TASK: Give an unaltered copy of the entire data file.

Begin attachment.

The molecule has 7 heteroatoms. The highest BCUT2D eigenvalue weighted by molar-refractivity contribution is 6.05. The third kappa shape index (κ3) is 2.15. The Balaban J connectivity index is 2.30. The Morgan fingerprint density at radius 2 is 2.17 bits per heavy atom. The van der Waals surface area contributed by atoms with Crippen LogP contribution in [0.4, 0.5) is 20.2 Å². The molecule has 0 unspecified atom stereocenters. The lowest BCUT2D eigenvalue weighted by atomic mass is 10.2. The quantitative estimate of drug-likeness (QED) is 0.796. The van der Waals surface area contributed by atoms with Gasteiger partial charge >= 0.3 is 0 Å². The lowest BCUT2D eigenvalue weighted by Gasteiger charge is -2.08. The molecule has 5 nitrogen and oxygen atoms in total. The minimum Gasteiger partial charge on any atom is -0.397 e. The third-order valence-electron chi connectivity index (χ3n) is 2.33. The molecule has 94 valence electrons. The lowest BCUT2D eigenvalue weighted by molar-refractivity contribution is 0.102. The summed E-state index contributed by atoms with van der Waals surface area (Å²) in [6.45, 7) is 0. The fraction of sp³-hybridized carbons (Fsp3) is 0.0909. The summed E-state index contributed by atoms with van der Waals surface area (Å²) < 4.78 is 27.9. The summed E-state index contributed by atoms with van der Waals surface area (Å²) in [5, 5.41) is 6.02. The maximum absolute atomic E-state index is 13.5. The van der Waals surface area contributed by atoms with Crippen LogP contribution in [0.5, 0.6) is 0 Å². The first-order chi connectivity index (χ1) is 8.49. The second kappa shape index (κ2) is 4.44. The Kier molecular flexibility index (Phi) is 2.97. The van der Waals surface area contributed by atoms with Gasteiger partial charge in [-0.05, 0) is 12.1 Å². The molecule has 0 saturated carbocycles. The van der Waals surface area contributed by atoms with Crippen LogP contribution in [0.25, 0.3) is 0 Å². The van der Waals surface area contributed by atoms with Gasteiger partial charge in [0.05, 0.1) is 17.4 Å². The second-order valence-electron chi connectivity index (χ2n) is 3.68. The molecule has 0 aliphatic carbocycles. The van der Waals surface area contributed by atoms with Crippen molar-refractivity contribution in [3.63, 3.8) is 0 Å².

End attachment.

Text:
The molecule has 7 heteroatoms. The highest BCUT2D eigenvalue weighted by molar-refractivity contribution is 6.05. The third kappa shape index (κ3) is 2.15. The Balaban J connectivity index is 2.30. The Morgan fingerprint density at radius 2 is 2.17 bits per heavy atom. The van der Waals surface area contributed by atoms with Crippen LogP contribution in [0.4, 0.5) is 20.2 Å². The molecule has 0 unspecified atom stereocenters. The lowest BCUT2D eigenvalue weighted by atomic mass is 10.2. The quantitative estimate of drug-likeness (QED) is 0.796. The van der Waals surface area contributed by atoms with Gasteiger partial charge >= 0.3 is 0 Å². The lowest BCUT2D eigenvalue weighted by Gasteiger charge is -2.08. The molecule has 5 nitrogen and oxygen atoms in total. The minimum Gasteiger partial charge on any atom is -0.397 e. The third-order valence-electron chi connectivity index (χ3n) is 2.33. The molecule has 94 valence electrons. The lowest BCUT2D eigenvalue weighted by molar-refractivity contribution is 0.102. The summed E-state index contributed by atoms with van der Waals surface area (Å²) in [6.45, 7) is 0. The fraction of sp³-hybridized carbons (Fsp3) is 0.0909. The summed E-state index contributed by atoms with van der Waals surface area (Å²) < 4.78 is 27.9. The summed E-state index contributed by atoms with van der Waals surface area (Å²) in [5, 5.41) is 6.02. The maximum absolute atomic E-state index is 13.5. The van der Waals surface area contributed by atoms with Crippen LogP contribution in [0.5, 0.6) is 0 Å². The first-order chi connectivity index (χ1) is 8.49. The second kappa shape index (κ2) is 4.44. The Kier molecular flexibility index (Phi) is 2.97. The van der Waals surface area contributed by atoms with Gasteiger partial charge in [-0.05, 0) is 12.1 Å². The molecule has 0 saturated carbocycles. The van der Waals surface area contributed by atoms with Crippen LogP contribution in [0.25, 0.3) is 0 Å². The van der Waals surface area contributed by atoms with Gasteiger partial charge in [0.05, 0.1) is 17.4 Å². The second-order valence-electron chi connectivity index (χ2n) is 3.68. The molecule has 0 aliphatic carbocycles. The van der Waals surface area contributed by atoms with Crippen molar-refractivity contribution in [3.63, 3.8) is 0 Å².